When creating move timelines, we need to consider a number of factors as each project is unique. This includes the type and size of the house being shifted, having approved consents for the new site, infrastructure set up and more.

Once you own land and have found the right house, allow for the following time:

  • 6-8 weeks is feasible for floor plans, site plans, foundation plans, Geotech reports and drainage plans. It is important to remember that every day is crucial at this stage of the process.
  • 2 weeks to prepare for your Building Consent (gathering everything on the Building Consent Checklist from your Council). We have a team that will help you with this
  • 20 working days for the building consent process once you’ve submitted your forms to your Council.

Once building consent is granted, you can start connection of services and other trades that you might need to get your house ready for sign-off with council.

Our team can assist with all the steps and consents needed within this process, and are here to assist you right throughout the journey.

5. How much will a relocation project cost?

This cost can vary as every project in unique! However, overall it is a very cost effective way to create your new home vs. the cost of building new. You need to consider:

  • The cost of the house itself (incl. GST)
  • Transportation costs to your new site
  • Costs associated with preparing & consenting your new site
  • Any additional costs associated with renovating the house once its on its new site.

You may save between 20% and 50% off a new build if you plan and budget well.

Our Definitive guide to Buying a house for Relocation has a great Budget Checklist for you to fill out. This will give you an idea of everything you need to price up for the entire project. Contractors will give you free no-obligation quotes for things like connecting to services (power and telecom, sewer or septic tank, water and stormwater).

Download a copy of our buyers guide, or for any other questions feel free to give us a call on 0508 4 RELOCATE (473 562).

6. What is a Geotechnical report, what will it cost & how do I get one?

A Geo-techincal Report (or Geo-tech) looks at the ground conditions of your new site and checks what is underneath the surface. The soil may be unstable due to soft subsoil, or there may be boulders where you are wanting to dig your foundations, for example. The Geo-tech Report process usually involves the drilling of boreholes or the digging of test pits with samples and testing carried out at the site. Sometimes other laboratory tests may also be carried out on the samples.

The finished Geotech Report then recommends the most appropriate foundations and any stabilising measures that may be needed. Additionally, it will provide recommendations for soakage ie. storm water drainage requirements.

Your local council will be able to tell you if you need a Geo-technical Report or Soil Report before you apply for a Building Consent. This is often a part of the Building Consent process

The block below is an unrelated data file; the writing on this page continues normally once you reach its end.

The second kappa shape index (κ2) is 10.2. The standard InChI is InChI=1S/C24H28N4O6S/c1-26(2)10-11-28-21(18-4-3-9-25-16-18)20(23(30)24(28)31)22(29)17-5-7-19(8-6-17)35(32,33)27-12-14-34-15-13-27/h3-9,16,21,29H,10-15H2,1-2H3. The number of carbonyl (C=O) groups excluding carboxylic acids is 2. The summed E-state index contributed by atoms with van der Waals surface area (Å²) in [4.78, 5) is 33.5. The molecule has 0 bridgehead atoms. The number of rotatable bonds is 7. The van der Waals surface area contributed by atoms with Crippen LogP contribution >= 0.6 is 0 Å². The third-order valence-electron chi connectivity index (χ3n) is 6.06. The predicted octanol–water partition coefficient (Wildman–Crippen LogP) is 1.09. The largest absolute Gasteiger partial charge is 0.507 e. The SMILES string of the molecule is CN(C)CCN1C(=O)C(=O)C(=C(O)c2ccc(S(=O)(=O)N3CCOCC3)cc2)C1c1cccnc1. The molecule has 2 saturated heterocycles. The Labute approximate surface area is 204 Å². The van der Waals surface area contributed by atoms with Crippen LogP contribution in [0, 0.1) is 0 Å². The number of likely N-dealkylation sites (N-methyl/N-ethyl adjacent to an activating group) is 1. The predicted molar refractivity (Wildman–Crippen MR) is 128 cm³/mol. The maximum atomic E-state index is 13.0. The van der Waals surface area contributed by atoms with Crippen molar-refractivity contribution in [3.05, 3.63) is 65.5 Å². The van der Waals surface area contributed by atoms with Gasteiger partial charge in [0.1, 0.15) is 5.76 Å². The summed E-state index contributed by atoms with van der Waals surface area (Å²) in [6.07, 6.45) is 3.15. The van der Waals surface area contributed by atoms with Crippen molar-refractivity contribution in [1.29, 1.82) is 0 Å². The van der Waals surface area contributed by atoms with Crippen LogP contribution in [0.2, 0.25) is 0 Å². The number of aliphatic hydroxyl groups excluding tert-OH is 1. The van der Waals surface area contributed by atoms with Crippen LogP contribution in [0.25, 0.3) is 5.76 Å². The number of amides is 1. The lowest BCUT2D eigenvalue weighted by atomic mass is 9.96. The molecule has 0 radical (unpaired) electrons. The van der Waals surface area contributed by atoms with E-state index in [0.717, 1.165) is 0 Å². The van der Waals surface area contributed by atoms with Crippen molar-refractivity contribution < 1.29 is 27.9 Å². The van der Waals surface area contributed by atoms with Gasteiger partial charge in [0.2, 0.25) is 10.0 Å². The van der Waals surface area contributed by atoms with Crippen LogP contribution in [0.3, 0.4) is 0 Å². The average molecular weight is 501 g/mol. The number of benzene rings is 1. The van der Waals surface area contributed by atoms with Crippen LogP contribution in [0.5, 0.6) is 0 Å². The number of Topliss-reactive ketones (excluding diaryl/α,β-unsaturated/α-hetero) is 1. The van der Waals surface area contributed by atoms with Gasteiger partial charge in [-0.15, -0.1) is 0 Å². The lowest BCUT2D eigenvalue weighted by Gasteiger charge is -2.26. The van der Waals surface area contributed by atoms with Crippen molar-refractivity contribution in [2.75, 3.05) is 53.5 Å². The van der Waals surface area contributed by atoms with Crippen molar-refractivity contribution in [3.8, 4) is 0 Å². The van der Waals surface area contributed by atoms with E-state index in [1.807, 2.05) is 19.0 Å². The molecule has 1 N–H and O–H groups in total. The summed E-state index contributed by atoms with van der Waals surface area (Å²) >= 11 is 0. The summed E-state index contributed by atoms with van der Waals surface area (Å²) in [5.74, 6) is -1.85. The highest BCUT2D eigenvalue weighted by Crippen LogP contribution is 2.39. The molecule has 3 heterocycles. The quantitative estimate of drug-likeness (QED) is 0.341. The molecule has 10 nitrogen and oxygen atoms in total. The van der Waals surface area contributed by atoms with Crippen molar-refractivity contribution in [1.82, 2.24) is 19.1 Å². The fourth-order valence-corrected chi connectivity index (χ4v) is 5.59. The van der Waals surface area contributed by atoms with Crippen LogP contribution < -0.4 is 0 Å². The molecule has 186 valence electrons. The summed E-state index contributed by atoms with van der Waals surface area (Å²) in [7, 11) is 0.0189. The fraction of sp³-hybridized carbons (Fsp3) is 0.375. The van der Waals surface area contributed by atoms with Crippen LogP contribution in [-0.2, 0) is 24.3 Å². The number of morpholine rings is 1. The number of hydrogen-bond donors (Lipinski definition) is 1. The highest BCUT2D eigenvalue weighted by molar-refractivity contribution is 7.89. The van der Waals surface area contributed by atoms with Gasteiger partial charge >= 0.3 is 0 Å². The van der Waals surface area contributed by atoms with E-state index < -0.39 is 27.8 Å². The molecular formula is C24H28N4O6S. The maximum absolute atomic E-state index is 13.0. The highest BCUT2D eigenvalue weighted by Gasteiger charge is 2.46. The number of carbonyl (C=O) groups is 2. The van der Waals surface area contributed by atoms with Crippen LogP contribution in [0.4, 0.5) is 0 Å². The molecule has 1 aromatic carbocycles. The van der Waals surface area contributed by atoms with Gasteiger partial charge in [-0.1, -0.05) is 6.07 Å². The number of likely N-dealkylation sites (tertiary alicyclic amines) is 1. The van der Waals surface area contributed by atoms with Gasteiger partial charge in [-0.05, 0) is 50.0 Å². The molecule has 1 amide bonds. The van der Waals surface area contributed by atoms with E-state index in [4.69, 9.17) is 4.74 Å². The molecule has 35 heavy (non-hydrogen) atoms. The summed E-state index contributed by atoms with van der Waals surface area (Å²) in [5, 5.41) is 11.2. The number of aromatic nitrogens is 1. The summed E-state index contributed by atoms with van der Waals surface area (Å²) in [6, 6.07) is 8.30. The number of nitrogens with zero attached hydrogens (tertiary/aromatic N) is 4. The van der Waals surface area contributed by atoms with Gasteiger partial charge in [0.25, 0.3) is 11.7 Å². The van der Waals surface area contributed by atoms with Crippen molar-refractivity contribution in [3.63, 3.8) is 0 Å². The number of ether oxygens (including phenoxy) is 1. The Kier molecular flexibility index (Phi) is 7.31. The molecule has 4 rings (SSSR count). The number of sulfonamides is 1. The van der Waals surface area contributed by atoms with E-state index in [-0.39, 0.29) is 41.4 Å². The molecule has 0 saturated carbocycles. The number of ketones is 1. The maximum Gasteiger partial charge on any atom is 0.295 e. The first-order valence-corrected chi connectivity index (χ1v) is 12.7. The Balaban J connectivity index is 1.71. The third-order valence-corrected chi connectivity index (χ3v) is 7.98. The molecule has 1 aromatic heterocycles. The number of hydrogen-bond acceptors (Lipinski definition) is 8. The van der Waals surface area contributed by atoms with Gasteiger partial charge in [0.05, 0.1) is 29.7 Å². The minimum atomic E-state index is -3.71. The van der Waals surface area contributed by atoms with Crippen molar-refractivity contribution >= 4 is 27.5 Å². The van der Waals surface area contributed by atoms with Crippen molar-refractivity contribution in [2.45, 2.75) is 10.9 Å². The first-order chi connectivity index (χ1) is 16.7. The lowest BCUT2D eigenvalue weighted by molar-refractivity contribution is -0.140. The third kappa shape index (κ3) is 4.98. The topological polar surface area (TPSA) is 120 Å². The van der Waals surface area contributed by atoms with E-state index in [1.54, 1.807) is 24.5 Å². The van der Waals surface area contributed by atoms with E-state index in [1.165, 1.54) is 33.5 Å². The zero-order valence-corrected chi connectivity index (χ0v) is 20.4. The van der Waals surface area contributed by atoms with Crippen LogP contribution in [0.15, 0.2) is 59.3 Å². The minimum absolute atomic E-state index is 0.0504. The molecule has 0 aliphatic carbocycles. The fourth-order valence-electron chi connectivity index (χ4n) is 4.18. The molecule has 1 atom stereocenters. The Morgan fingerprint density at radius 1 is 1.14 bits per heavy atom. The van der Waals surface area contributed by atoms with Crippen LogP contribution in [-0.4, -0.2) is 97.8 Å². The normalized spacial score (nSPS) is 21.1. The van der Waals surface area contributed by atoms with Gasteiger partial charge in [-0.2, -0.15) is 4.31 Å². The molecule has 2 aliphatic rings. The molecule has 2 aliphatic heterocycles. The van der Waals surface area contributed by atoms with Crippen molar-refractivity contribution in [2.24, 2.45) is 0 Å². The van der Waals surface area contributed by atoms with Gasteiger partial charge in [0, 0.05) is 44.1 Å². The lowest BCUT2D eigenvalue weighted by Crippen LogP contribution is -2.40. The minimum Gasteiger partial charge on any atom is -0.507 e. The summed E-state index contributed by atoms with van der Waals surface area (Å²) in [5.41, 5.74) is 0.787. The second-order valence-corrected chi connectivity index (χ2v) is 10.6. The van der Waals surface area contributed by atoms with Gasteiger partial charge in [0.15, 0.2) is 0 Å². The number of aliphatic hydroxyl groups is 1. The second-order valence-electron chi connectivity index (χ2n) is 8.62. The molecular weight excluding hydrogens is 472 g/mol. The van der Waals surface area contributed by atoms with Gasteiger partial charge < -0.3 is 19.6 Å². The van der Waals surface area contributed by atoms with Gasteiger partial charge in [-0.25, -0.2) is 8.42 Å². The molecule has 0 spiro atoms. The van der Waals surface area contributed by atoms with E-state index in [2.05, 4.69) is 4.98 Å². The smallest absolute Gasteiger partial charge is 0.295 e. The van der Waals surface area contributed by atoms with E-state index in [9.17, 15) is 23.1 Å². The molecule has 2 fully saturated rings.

Our team can assist with organising a Geo-tech report for you. Click HERE to find out more or give us a call on 0508 4 RELOCATE (473 562) to discuss.

7. How long does the actual house shift take?

For most single piece shifts, it takes 2 – 3 days for the house to be lifted off the old site onto a truck, transported to its new site and then positioned at your new section.

Read our BLOG post: “What Happens When Your House Arrives on Your Section“ for a detailed explanation of how it works.

8. Can I move a house within its existing section?

Moving a house from one place on your section to another, is called an On-site Shift. It is usually a relatively straightforward process, when using a professional house relocator.

There are several reasons as to why one would go through this process:

  • You have a large section that lends itself to subdivision
  • You would like to build new, but the existing house is in the way
  • You would like to make better use of your land by re-positioning the house

We can help you review these options and put together a plan that works best for your needs as well as your site. Click here to read more about On-site Shifts.

9. Can you shift a house that has a concrete pad?

Yes, it is possible to shift a  house that has a concrete pad. Because the house needs to be removed from the floor prior to shifting, any fittings i.e. Kitchen and bathroom will need to be removed prior to the shift and reinstated once the house is on a new floor. These extra steps need to be considered when planning your project budget, and are often reflected in the purchase price of houses with concrete floors.

10. Can you shift a house that has brick cladding?

Yes, a house that has been clad in brick can be relocated. The bricks are removed (demolished so not reusable) prior to the shift and once re-sited the house can be re-clad in any material. It also allows easy access for re-wiring, insulation and adding in extra power points.

We love relocating brick clad houses, as it gives the re-locator a completely blank canvas to renovate the house into something they love.

11. What are the maximum measurements to relocate a house on a truck?

The rough dimensions we work off are as follows:

Width – 9.2m – 9.5m
Length – 19m – 24m
Height – On truck from bottom of bearers to top of ridge is 4.2m

Driveway width for a trucks access is 3.5m -3.8m

Houses can be cut into pieces if they exceed those maximum sizes. This is not unusual and once the house is re-instated at its new site, you will not be able to tell that it was once cut into pieces.

12. Does my house need to be craned?

Access to your site determines whether your house will need to be craned or not. Here are some things to consider:

  • How narrow is the driveway access?